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The Credit Card Competition Act (CCCA), put forward by Senators Durbin and Marshall, is a step toward trying to fix a growing problem in the U.S. payments system. 

When you use a credit card, the merchant pays interchange fees to process the transaction. The 2022 Nilson Report tells us that, in the U.S., merchants paid $126 billion in fees for $5.8 trillion in credit card purchases—about 2.2 percent of the value sold. Secure funds transfer and fraud prevention are necessary costs to process a card transaction, but these costs are nowhere near 2 percent of trade volume, especially given the decades of advances in digital payments technology. 

Card issuing banks offer higher rewards, such as cash back and points, to attract cardholders. Banks also pressure monopolist card networks (Visa and MasterCard) to raise fee levels. The lack of competition allows banks to fund rewards even as bank profits increase. Because merchants aim to earn a reasonable profit, they raise nominal prices to recover the costs of interchange fees. Consequently, interchange fees have increased over time. Absent some restraining force, this progression of ever-rising rewards, interchange, and nominal prices seems to have no end.

Economic theory explains the value of credit card rewards programs (technically described as “asymmetric pricing in two-sided markets”): Economic benefit comes from shifting consumers away from less efficient payment methods toward more efficient ones. Determining the optimal level of rewards is difficult and fundamentally hinges on consumer preferences over different types of payment. Setting interchange fees too high produces economic distortions. Evidence shows that rising rewards and interchange harm merchants and poorer households while benefiting financial intermediaries and richer households. When banks collect billions in interchange and pay out smaller billions in rewards, they profit from economic rents—including earning interest on rewards ‘float’ and pocketing abandoned rewards.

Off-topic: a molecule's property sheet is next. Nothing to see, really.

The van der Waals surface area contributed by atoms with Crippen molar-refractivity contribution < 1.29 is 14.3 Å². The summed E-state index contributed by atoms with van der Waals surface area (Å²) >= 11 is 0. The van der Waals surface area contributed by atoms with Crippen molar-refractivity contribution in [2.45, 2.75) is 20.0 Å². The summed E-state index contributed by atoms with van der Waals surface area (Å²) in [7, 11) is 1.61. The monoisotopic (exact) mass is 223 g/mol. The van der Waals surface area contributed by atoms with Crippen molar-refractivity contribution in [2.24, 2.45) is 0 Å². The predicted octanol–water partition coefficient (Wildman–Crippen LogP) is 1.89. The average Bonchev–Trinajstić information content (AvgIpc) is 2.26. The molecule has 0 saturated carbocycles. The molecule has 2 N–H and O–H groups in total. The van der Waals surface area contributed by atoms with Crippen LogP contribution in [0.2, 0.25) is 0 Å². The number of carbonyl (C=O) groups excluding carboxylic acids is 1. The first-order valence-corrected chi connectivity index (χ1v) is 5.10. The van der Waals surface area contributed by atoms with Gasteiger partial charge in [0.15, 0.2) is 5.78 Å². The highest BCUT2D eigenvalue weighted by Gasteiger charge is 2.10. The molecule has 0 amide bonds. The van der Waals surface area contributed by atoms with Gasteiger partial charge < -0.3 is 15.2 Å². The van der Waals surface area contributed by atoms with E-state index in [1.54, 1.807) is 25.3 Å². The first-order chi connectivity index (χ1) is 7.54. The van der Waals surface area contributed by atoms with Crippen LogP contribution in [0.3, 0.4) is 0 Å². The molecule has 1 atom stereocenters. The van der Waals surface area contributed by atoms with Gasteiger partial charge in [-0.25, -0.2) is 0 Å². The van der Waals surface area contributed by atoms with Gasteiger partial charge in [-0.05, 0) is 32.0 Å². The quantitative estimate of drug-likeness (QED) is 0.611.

Banks bestow high income cardholders with higher rewards cards, and this disparity in rewards rates leads to a regressive transfer of money. Households without access to high rewards effectively pay more for purchases. By my estimate in a recent study, in 2021, U.S. households earning less than $75,000 collectively transferred $3.5 billion to households earning more than $75,000 via rewards disparities. 

High interchange fees and rewards entrench the existing system and discourage innovation. So long as merchants post a single nominal price irrespective of payment method, a rational consumer will pay with a rewards card, unless the alternative payment method somehow offers greater benefits. New digital payment apps like Apple Pay merely provide a digital wrapper around credit (or debit) card payment, and others primarily serve as substitutes for cash transfers between individuals rather than as retail payments. 

The CCCA is a positive, albeit modest step, toward arresting the continued rise in interchange fees. The CCCA's primary provision is to force large banks ($100B+ in assets) to allow card transactions on more than one card network so that merchants presented with a credit card from a big bank would route transactions over the payment network with the best cost-benefit tradeoff for the merchant. This competition would likely lower interchange fees charged to merchants and increase innovation in network services.

Defenders of the status quo, such as a recent article from the International Center for Law and Economics, mischaracterize rewards as entirely real economic benefits, rather than financial transfers. With this misdirection, the argument bemoans the potential reduction in interchange fees and rewards resulting from implementation of the CCCA. That article ignores the experience in other countries where rewards programs work with significantly lower interchange fees than in the United States. With their current high margins on credit cards, banks still have incentives to provide rewards, even if interchange revenues are reduced. By fracturing the monopolistic network effects of the current market structure, the CCCA prods the industry toward a more competitive and efficient system.

The CCCA's short-term effect on interchange fees is likely very modest, as compared to more forceful policies, such as Australia's cap on interchange fees. If enacted, the hope is that the growth in interchange fees will be arrested, as the economic rents of issuer banks and card networks decline and their profit margins gradually come more into line with other industries that need to compete for business. From the standpoint of total competitive efficiency of the U.S. economy, we should welcome that outcome.

Efraim Berkovich is an economist and former director at the Penn Wharton Budget Model, a public policy think tank at the University of Pennsylvania.

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